Amplifying Black Perspectives in Pursuit of Improved Health Outcomes

Following up on its discussion on the relationship among race, gene editing, and COVID-19, CRISPRcon 2020 again partnered with Howard University for its fourth session Sept. 17, which examined models for innovating in responsible ways, using gene editing or other technologies, that amplify the voices of Black Americans to improve health outcomes.

“A lot of times we have seen technology advances in the absence of inclusivity and diversity. And we have a longstanding history of research being done on us – us being a non-European population and people of color—without us,” said Janina Jeff, senior bioinformatics scientist at Illumina and host of In Those Genes Podcast, who moderated the session.

The panel discussed how throughout American history dating back to the slave trade, African Americans’ engagement with the medical system revolved around being used as research subjects and only receiving medical care to ensure economic production. The early discussion centered on this historical trauma and its repercussions for African Americans today.

“It’s very clear that for people who have been in economically marginalized, socially marginalized, tortured states and are sitting underneath the power structure, it is in their communities’ best interests to never forget the things that they’ve experienced,” said Latifa Jackson, adjunct assistant professor at Howard University. “African Americans are diverse both in their genomics and also diverse in their cultural perspectives to interactions with structures of power.”

Panelists emphasized that this power imbalance and historical trauma is the foundation of the race-based inequities in our medical system. This structural injustice, the speakers underscored, is one of the underlying reasons why there is so much mistrust of the medical and science community among many African Americans – and innovating new technology without addressing the systemic environment only furthers this injustice.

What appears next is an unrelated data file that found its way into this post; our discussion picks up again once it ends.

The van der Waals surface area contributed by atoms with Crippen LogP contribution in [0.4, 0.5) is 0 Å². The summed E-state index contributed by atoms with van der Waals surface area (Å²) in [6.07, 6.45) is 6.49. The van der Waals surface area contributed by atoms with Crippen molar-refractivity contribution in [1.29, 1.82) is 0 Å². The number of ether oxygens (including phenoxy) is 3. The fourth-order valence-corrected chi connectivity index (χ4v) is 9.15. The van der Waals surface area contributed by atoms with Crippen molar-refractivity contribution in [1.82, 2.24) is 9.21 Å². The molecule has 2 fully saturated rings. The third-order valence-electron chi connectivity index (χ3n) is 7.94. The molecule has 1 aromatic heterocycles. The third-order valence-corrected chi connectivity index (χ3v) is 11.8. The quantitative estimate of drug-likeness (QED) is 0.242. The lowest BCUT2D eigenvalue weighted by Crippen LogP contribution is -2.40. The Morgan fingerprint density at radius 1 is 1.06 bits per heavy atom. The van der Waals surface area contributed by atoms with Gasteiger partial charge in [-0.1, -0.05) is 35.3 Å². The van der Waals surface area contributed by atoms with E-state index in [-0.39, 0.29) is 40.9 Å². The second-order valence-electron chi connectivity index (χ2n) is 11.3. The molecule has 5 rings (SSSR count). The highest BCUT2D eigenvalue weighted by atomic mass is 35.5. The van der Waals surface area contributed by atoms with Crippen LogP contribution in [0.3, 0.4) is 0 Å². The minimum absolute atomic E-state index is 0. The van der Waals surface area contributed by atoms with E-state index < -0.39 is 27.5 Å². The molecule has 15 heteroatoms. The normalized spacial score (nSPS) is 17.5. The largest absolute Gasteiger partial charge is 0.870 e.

“We have to move from the dialogue and deal with the structures and the systems, the environmental injustices and the poverty that comes along with these areas,” said Eric Kyere, assistant professor of social work and adjunct professor of Africana Studies at Indiana University, IUPUI in Indianapolis. “If all of these issues are not addressed and then we invent technology, [it] will not address a lot of these environmental issues.”

Reinforcing Kyere’s point, Akua Page, content creator and educator at The Geechee Experience, shared some of the medical practice experiences from the perspective of the Gullah-Geechee, a community of people in the Southeast United States. The community is perpetually balancing traditional cultural ideals with a scientific system that has sown distrust in the community.

“We still rely on traditional medicine,” said Page. “How that looks today, though, you have a lot of people that want to go to the hospital because there are certain things traditional medicine can’t treat. So, we look at it like how can we balance out the two? But some of our experiences haven’t been so good.”

Panelists discussed that inclusion of Black voices in responsible innovation requires an understanding of the diverse communities those voices come from. The assumption of a monolithic African American community is problematic; it does not take into account the diverse human experience.

“Sampling bias creates false results so scientists aren’t able to move forward. And being Black is not a monolith,” said Jennifer Caldwell, doctoral student and graduate researcher at the W. Montague Cobb Research Lab. “You cannot go into our communities thinking that you can tell me, for example, about a paper about Arizona African Americans and think that responds to all of us because it doesn’t.”

There are pathways for responsible innovation that amplify Black voices, but those pathways require a significant evaluation of the systems that have exploited Black communities and created inequity dating back hundreds of years. Watch the whole discussion below.